Timothy Dentry will become the new president and CEO of Northern Light Health in April. He has previously served as the system's chief operating officer. Credit: Courtesy of Northern Light Health

As hospitals across the country enter a period of turbulence because of the novel coronavirus, the Brewer-based health care system that includes Northern Light Eastern Maine Medical Center in Bangor has appointed its chief operating officer to serve as the system’s next head.

Beginning April 1, Timothy Dentry is due to replace Michelle Hood as CEO and president of Northern Light Health, the state’s second largest health care system, which includes a total of 10 hospitals stretching from Portland to Presque Isle.

The transition comes as all hospitals are preparing for and dealing with an almost unprecedented public health threat. Maine still has relatively few confirmed cases of the coronavirus, but the total number of them has climbed from 0 to 142 in less than two weeks and could continue an upward trajectory for some time. Now, it remains to be seen how the state’s hospitals would manage a surge in patients like the one New York City is starting to see.

Dentry, who is also a senior vice president at Northern Light, said that continuing in his new leadership role will provide some needed stability as the system prepares for a possible spike in new cases. He joined the organization as its chief operating officer in 2016 and recently served as interim president of EMMC before its current president, Rand O’Leary, was appointed.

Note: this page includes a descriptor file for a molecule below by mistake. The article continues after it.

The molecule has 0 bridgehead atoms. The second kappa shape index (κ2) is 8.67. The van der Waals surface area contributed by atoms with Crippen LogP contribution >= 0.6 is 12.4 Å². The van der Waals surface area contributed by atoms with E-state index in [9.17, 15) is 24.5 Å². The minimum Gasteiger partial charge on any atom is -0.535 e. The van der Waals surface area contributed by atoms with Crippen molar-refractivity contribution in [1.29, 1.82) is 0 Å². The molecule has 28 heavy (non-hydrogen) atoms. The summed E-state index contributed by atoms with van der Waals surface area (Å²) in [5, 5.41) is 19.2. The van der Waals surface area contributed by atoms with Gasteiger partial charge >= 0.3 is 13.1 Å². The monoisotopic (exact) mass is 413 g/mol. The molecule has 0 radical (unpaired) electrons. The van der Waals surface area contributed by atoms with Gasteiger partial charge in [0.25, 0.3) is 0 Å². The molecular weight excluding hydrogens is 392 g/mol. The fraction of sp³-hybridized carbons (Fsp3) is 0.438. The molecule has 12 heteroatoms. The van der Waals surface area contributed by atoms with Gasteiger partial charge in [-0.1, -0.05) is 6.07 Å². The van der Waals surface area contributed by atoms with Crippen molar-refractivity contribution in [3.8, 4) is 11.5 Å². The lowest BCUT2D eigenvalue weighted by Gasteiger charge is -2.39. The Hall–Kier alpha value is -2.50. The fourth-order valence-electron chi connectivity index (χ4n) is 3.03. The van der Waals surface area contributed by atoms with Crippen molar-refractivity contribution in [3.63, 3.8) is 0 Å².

After leading Northern Light Health since 2006 — when it was still called Eastern Maine Healthcare Systems — Hood announced late last fall that she would be leaving her position. She is taking a job as executive vice president and chief operating officer of the American Hospital Association, an influential lobbying organization for hospitals.

“Now is the perfect time for steadiness,” Dentry said. Northern Light has confronted some challenges during his time as chief operating officer, including frustration among doctors at EMMC and low quality ratings at the Bangor hospital.

But “we’re in a really solid, stable place,” Dentry said. “I do believe, because I hear it from folks, I think my leadership style is seen as reassuring: ‘Let’s do this together. Let’s figure this out. Let’s figure out how to make sure we’re deliberate, always quality-driven, and do it as a team.’”

Among the largest challenges will be ensuring that Northern Light hospitals continue to have enough resources, such as protective gear and ventilators, if there is an influx of new cases of the coronavirus, Dentry said.

Dentry added that he’ll only be able to be an effective leader “because we’ve got heroes that are doing great work” all the time.

Dentry received a master’s degree in business administration from Loyola University in Maryland and has more than 30 years of health care management experience, according to Northern Light’s website. Before he joined Northern Light Health in 2016, he spent seven years as CEO of Al Rhaba Hospital in the United Arab Emirates, an institution that is affiliated with Johns Hopkins University School of Medicine.